director of InterLex, Rome
Manlio Cammarata examined the European debates and the current regulatory situation. He began by pointing out how the sector of the media that we know as "public service broadcasting” is changing and that it no longer comprises only radio and television but also Internet and the first experiments of innovative services. It is no coincidence that we no longer talk of "television", but of the "cross-media service". Nonetheless talking about the cross media or television public service in Europe is particularly difficult, first of all due to the great differences between the approach of the various European States, and secondly due to the insufficient regulatory interventions by the European Community institutions. As we trace the evolution of European laws from the first timid steps with the "Television without Frontiers" Council Directive in 1989 until the Amsterdam protocol that focused on the thorny issues of funding for public service broadcasters, the Directive 65/2007 on “audiovisual media services” stands out. Within a completely changed telecommunications context this regulation introduced a new vision of "audiovisual media services", as shown by the substitution of the word "television" in the title and the text of the directive. But when one actually reads the text of this legislation, the logic it expresses is still that of television and added to this is the difficulty of distinguishing between linear and non-linear services, which unfortunately even today still tend to be seen as overlapping.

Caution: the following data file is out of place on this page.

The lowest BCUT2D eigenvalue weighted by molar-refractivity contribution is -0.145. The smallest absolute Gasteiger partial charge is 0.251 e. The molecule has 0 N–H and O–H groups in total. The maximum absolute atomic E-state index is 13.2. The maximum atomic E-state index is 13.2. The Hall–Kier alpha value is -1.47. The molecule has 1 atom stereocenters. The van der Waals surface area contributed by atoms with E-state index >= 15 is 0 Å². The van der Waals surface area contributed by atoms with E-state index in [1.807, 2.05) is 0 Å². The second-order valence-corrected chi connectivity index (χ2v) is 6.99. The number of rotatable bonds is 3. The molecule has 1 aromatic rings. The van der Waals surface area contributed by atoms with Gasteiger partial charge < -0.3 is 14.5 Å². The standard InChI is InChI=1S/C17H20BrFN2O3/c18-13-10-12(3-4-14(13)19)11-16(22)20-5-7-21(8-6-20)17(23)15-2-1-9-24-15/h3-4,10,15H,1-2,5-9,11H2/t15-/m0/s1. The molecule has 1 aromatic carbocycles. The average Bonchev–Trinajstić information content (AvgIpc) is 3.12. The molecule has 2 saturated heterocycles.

Ever since the post-war period Italy has experienced a sort of ballet of sporadic Government control over television. In recent years, for example, the Gasparri Law of 2004 provided for the privatization (never actually begun) of RAI and for the control of the public service to revert to the government during the period of transition . The implementation of the European Directive, with the formal transition from “television” to “audiovisual media services” provided an opportunity to increase control over Internet, by applying similar rules to those of traditional television to television services on the net , with the addition of suffocating obligations for many operators who cannot afford to comply with such rules , thereby definitively moving our country far from a European vision of public services.
Continuation of the real-time summary
Preliminary summary of Manlio Cammarata's intervention.
Current european debates and the european regulatory situation of Public Service Media
We are taking part in a major event dedicated to television and we are discussing public services. This is quite normal, but it may seem curious that the title of this seminar and the more general theme of our study does not involve the word “television”. We speak instead of “media” and use the unattractive (but effective) new adjective “cross-media”. This is the right approach if we consider the relatively near future and the situation that is emerging in the world of information and communications. Indeed, in the title of the most recent European directive the word “television” has been replaced by “digital media”.